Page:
Christian site to close parody site?


Peace, Love and Unity
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Our Purpose:
The Internet was created by the United States of America - a Christian nation [ref. 1, 2, 3] - and should not be used to spread anti-Christian, secular, or non-Christian propaganda and hatespeech. This is our Internet, and we should exercise our position as its owners and as the guardians of civilization to stop its misuse.

“It cannot be emphasized too strongly or too often that this great nation was founded, not by religionists but by Christians, not on religions, but on the gospel of Jesus Christ.”
- Patrick Henry, American Patriot“Done in Convention by the Unanimous Consent of the States present the Seventeenth Day of September in the Year of our Lord [i.e. Jesus Christ] one thousand seven hundred and Eighty seven and of the Independence of the United States of America the Twelfth In Witness whereof We have hereunto subscribed our Names...”
- Article VII, US Constitution

For this reason, this website was created to try and stop one of the more vile and dangerous misuses of the Internet: using it to mock Our Lord Jesus Christ, His teachings, and His followers. And one site in particular stands out in need of stoppage: Landover Baptist.

The site they want to shut down,

Question is: are they over-reacting?
Landover Baptist claims to be a church. Moreover, they claim to be the only church in America that understands the Bible! In fact, neither is true. Landover Baptist is a fraud. A joke. Their true purpose is not to spread the Gospel of our Lord, but to trick people - especially those who have not received the Word and Salvation or have been programmed by secular culture to distrust Christianity - into believing that Christianity is evil and rejecting it.
For this blasphemous atrocity, the Landover Baptist website must be removed from our Internet.

I've actually visited the Landover page before and read through some - I personally found it a great parody of hardcore Christian Fundamentalism. But what do others here think?
It's one of my favorite sites on the net. They do a wonderful job of parody - although they really should put a few more disclaimers up - I see messages about once or twice a month from folks who've just hit it and don't recognize it's a parody and go ballistic.
I guess, even when they add a big red text "PARODY" on the site, there still will be people who get 'ballistic'. Some folks just miss the sense of humor, or the brains to understand what other's do at first glimp.:D

I do think it's pretty scary those extremists at that website have a children's part with the same intolerance as a message towards our kids.

DARPA created the Internet along with a team of European researchers! who are these jokers kidding? what... they think that Al Gore, no disrespect intended, was serious when he claimed that he created it?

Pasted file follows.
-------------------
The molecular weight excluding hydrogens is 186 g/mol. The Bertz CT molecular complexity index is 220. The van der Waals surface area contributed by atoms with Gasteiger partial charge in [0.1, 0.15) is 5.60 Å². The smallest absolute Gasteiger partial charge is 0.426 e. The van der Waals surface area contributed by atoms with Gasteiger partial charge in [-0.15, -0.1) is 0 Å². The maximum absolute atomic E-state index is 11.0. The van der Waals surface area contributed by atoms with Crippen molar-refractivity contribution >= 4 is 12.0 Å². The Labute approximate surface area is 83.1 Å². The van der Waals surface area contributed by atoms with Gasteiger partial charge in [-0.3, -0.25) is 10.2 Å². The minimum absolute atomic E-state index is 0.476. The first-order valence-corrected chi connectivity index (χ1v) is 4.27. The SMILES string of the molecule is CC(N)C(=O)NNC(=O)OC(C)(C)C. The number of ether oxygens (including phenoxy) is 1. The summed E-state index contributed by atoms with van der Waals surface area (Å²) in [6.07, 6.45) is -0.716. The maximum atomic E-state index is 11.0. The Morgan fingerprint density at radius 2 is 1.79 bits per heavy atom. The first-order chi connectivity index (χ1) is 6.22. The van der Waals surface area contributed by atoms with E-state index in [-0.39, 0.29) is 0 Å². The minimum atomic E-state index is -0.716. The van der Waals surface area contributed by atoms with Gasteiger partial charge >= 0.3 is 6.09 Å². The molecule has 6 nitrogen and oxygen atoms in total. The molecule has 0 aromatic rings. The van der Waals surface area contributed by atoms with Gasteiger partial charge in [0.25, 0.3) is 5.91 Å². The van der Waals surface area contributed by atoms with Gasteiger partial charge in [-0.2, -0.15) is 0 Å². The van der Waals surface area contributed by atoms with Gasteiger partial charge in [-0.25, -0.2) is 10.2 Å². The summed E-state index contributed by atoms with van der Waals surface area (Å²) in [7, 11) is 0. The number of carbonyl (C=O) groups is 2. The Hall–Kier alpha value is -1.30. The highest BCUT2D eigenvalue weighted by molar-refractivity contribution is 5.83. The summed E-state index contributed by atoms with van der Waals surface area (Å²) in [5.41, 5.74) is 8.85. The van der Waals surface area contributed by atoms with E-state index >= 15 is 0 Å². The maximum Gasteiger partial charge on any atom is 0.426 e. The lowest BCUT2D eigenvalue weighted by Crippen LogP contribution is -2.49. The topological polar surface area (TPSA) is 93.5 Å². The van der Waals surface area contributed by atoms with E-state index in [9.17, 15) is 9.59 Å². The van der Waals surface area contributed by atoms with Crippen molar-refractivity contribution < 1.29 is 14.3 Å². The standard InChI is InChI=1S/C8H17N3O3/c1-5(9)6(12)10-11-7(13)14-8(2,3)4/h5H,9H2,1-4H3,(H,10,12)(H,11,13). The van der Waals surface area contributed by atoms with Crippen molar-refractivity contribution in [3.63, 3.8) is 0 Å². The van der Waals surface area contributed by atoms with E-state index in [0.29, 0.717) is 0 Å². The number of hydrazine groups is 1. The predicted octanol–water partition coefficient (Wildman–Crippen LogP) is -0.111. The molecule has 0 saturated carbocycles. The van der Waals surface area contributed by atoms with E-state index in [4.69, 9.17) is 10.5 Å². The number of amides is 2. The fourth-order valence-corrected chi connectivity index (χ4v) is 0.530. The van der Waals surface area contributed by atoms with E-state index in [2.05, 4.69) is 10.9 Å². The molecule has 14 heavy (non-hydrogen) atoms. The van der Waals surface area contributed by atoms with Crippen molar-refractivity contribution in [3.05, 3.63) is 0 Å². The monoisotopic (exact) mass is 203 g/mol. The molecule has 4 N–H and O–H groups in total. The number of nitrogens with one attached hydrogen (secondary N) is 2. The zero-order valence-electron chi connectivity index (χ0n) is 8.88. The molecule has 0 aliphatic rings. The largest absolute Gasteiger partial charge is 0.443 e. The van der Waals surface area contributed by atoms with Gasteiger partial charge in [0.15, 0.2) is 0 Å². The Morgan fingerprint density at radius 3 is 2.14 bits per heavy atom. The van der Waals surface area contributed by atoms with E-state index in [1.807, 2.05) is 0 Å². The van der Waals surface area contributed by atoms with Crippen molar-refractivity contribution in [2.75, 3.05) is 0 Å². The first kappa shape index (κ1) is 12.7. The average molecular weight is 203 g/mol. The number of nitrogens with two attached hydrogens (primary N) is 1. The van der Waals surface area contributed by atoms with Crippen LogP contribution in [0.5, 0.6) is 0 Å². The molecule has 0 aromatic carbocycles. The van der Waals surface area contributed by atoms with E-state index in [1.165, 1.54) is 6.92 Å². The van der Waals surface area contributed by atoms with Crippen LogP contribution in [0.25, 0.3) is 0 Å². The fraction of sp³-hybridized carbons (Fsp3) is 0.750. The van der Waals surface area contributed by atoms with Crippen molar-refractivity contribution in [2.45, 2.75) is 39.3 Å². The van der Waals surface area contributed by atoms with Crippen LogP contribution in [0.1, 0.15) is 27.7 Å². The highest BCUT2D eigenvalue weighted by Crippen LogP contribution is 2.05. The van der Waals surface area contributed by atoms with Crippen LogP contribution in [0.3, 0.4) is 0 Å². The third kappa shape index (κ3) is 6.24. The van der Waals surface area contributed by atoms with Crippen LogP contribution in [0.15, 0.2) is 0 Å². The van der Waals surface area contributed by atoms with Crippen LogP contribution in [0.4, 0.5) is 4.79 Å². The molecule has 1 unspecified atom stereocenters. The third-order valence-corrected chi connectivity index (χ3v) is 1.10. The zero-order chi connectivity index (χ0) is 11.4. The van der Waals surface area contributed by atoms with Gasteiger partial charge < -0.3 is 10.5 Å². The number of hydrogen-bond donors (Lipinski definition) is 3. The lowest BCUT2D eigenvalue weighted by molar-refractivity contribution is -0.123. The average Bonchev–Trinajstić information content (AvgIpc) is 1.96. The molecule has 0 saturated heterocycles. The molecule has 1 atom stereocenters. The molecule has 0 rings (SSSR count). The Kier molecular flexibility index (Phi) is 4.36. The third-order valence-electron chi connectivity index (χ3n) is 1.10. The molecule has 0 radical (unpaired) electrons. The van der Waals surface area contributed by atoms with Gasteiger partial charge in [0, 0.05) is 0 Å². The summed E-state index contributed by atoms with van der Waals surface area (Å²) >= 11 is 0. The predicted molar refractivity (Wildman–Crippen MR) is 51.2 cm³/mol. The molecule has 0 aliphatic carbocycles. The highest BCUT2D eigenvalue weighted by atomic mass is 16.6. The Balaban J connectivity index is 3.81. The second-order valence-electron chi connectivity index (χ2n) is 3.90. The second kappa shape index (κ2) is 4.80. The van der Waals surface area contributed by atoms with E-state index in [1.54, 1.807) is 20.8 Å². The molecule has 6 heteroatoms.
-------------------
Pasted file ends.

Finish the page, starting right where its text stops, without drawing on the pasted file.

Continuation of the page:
nothing like using disinformation to make one's point... i'm sure they could take lessons from Gobbels :)

A Christian nation. That’s such a lie. First of all we left Britain to escape the Church of England. That way we could live a free life, free of religious pressure. America was founded on the right of freedom of religion, and that's all I have to say about this bs.
That site is also a parody though. If you check out some of the mirror sites they lead to completely different things - plus, it's all so typical-fundie-cliché.
Abusing a religion allowed?

The posts in this thread should bring up the question whether people can abuse a religion observed by others nonchalantly.

1. Abuse in the sense of making fun of its irrational or obscurantist or funny beliefs and observances, the most offense here is one against charity, i.e., towards the benighted who on good faith maintain their benightment.

2. Abuse in the sense of pointing out in a critical manner its errors and its physical and emotioanl harms to its own adherents and to the community, that is a duty of any enlightened thinker.

3. Abuse in the sense of discriminating against them even on matters where they are not adversely affected by their particular beliefs and observances, and these do no inconvenience to say the least to the community, that is certainly against religious liberty.

Now, the prohibition against scarves used by Muslim women, I believe that is against religious liberty.

But a religion, for example, Islam, should not go around issuing death sentences to people like Salman Rushdie; because the man is within his right and duty as an enlightened member of the human race to point out the errors of Islam, on grounds of Nos. 1 and 2.

How should religionists feel about people like Salman Rushdie? It is the price and merit they have to pay and reap for being true to their religion. If they can't take it, then they should go live among themselves away from the rest of mankind. Then they will be doing themselves a great favor and also the rest of mankind.

Susma Rio Sep